NCPA - National Center for Policy Analysis


December 15, 2009

In a recent Grand Rapids Press column, Lou Glazer argued that there's a correlation between a state getting more college graduates and enjoying higher statewide income levels.  However, Glazer uses only snapshot views of what the per capita personal income or economic output is in a state right now.  He ignores trends, says James M. Hohman, a fiscal policy analyst with the Mackinac Center.

The U.S. Census Bureau publishes state-by-state information on the percentage of the population with a bachelor's degree, which according to Glazer is the key to state economic growth.  Matching growth in graduates with state income statistics tells a different story than what Glazer is expressing, says Hohman:

  • Between 2005 and 2008, the 10 states that grew their graduate base the most performed no better than the bottom 10 states in per capita personal income growth.
  • The average income growth for both groups was 14 percent.

So much for growing the economy by growing graduates, says Hohman.

If we look at states with the fastest growth in per capita personal income compared to those with the slowest income growth, the facts become even more troublesome for Glazer, says Hohman:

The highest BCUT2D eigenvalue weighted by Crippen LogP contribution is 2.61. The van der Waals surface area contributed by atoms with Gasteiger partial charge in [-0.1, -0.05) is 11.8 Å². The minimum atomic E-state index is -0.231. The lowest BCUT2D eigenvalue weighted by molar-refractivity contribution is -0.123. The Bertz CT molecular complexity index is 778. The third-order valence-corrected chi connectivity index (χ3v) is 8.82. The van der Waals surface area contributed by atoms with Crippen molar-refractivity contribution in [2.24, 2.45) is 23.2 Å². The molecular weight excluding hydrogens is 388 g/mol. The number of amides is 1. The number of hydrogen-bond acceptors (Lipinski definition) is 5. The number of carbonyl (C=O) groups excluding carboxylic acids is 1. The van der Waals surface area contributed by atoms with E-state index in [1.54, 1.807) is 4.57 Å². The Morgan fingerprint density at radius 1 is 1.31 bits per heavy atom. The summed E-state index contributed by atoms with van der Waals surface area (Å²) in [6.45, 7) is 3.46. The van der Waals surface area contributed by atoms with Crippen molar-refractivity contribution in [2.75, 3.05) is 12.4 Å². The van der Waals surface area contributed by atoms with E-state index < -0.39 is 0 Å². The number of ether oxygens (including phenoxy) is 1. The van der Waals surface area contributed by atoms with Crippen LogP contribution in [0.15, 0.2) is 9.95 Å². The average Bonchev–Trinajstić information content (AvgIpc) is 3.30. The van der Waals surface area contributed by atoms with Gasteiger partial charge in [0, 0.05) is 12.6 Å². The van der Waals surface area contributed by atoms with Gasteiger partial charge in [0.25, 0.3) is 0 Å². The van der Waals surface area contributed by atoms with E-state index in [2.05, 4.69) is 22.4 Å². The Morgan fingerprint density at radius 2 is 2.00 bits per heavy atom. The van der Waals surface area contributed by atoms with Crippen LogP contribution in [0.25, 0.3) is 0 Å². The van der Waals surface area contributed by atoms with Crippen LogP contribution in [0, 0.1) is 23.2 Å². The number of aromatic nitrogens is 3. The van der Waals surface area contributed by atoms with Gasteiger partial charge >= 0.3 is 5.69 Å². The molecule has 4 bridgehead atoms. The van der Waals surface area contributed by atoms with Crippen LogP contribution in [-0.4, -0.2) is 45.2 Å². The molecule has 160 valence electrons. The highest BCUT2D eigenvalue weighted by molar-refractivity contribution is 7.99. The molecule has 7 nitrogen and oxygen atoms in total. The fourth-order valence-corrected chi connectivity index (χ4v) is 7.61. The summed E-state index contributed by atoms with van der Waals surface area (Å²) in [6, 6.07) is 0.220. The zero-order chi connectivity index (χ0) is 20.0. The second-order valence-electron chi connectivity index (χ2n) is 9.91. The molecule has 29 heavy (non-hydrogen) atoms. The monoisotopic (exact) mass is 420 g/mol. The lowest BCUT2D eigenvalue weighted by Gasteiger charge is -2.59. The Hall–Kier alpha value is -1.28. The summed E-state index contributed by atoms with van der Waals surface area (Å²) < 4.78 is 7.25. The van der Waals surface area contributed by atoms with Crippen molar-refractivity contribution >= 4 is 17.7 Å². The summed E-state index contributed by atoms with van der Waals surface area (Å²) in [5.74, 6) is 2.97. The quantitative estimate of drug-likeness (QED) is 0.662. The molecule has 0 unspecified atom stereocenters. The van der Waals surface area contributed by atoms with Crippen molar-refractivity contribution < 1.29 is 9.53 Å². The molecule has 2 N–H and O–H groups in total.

• The 10 states where the people's income grew the fastest saw the number of degreed residents increase by just 2 percent on average.
  • Meanwhile the 10 slowest income-growth states had 2.8 percent more grads at the end of that period.

So much for fast-growing states growing their graduate populations, says Hohman.

In the past, the Mackinac Center has examined other indicators of state economic and income growth in the light of the number of residents with degrees and found similar patterns.  Indeed, the only way to support Glazer's campaign with empirical data is to do just what he does, which is ignore trends and only look at snapshots.  That may be a good lobbying technique for a particular special interest, but it's a lousy way to make public policy for an entire state, says Hohman.

Source: James M. Hohman, "What It Doesn't Take To Grow Michigan," Mackinac Center, December 11, 2009.

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